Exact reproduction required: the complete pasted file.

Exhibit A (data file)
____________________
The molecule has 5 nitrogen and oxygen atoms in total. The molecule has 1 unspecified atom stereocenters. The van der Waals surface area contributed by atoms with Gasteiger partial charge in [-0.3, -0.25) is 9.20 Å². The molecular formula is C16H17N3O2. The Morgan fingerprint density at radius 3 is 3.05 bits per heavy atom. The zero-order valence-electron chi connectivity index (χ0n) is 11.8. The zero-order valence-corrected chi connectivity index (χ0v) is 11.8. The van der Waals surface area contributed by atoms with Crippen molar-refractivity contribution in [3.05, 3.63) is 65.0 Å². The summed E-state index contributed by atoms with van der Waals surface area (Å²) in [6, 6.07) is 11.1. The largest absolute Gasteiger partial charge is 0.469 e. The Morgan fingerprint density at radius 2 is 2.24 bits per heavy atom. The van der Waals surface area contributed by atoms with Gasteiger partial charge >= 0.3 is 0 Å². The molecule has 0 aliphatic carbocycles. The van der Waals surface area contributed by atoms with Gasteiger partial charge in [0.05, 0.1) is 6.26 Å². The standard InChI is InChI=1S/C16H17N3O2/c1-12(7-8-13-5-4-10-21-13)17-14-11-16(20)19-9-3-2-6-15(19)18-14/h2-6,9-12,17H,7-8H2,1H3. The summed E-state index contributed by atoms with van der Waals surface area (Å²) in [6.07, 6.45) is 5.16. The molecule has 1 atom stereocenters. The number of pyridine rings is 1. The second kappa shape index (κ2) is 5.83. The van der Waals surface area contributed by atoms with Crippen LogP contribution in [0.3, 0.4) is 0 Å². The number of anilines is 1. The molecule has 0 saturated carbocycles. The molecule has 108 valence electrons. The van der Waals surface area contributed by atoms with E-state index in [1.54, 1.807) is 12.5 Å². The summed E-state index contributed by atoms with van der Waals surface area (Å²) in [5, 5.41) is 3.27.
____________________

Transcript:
The molecule has 5 nitrogen and oxygen atoms in total. The molecule has 1 unspecified atom stereocenters. The van der Waals surface area contributed by atoms with Gasteiger partial charge in [-0.3, -0.25) is 9.20 Å². The molecular formula is C16H17N3O2. The Morgan fingerprint density at radius 3 is 3.05 bits per heavy atom. The zero-order valence-electron chi connectivity index (χ0n) is 11.8. The zero-order valence-corrected chi connectivity index (χ0v) is 11.8. The van der Waals surface area contributed by atoms with Crippen molar-refractivity contribution in [3.05, 3.63) is 65.0 Å². The summed E-state index contributed by atoms with van der Waals surface area (Å²) in [6, 6.07) is 11.1. The largest absolute Gasteiger partial charge is 0.469 e. The Morgan fingerprint density at radius 2 is 2.24 bits per heavy atom. The van der Waals surface area contributed by atoms with Gasteiger partial charge >= 0.3 is 0 Å². The molecule has 0 aliphatic carbocycles. The van der Waals surface area contributed by atoms with Gasteiger partial charge in [0.05, 0.1) is 6.26 Å². The standard InChI is InChI=1S/C16H17N3O2/c1-12(7-8-13-5-4-10-21-13)17-14-11-16(20)19-9-3-2-6-15(19)18-14/h2-6,9-12,17H,7-8H2,1H3. The summed E-state index contributed by atoms with van der Waals surface area (Å²) in [6.07, 6.45) is 5.16. The molecule has 1 atom stereocenters. The number of pyridine rings is 1. The second kappa shape index (κ2) is 5.83. The van der Waals surface area contributed by atoms with Crippen LogP contribution in [0.3, 0.4) is 0 Å². The number of anilines is 1. The molecule has 0 saturated carbocycles. The molecule has 108 valence electrons. The van der Waals surface area contributed by atoms with E-state index in [1.54, 1.807) is 12.5 Å². The summed E-state index contributed by atoms with van der Waals surface area (Å²) in [5, 5.41) is 3.27.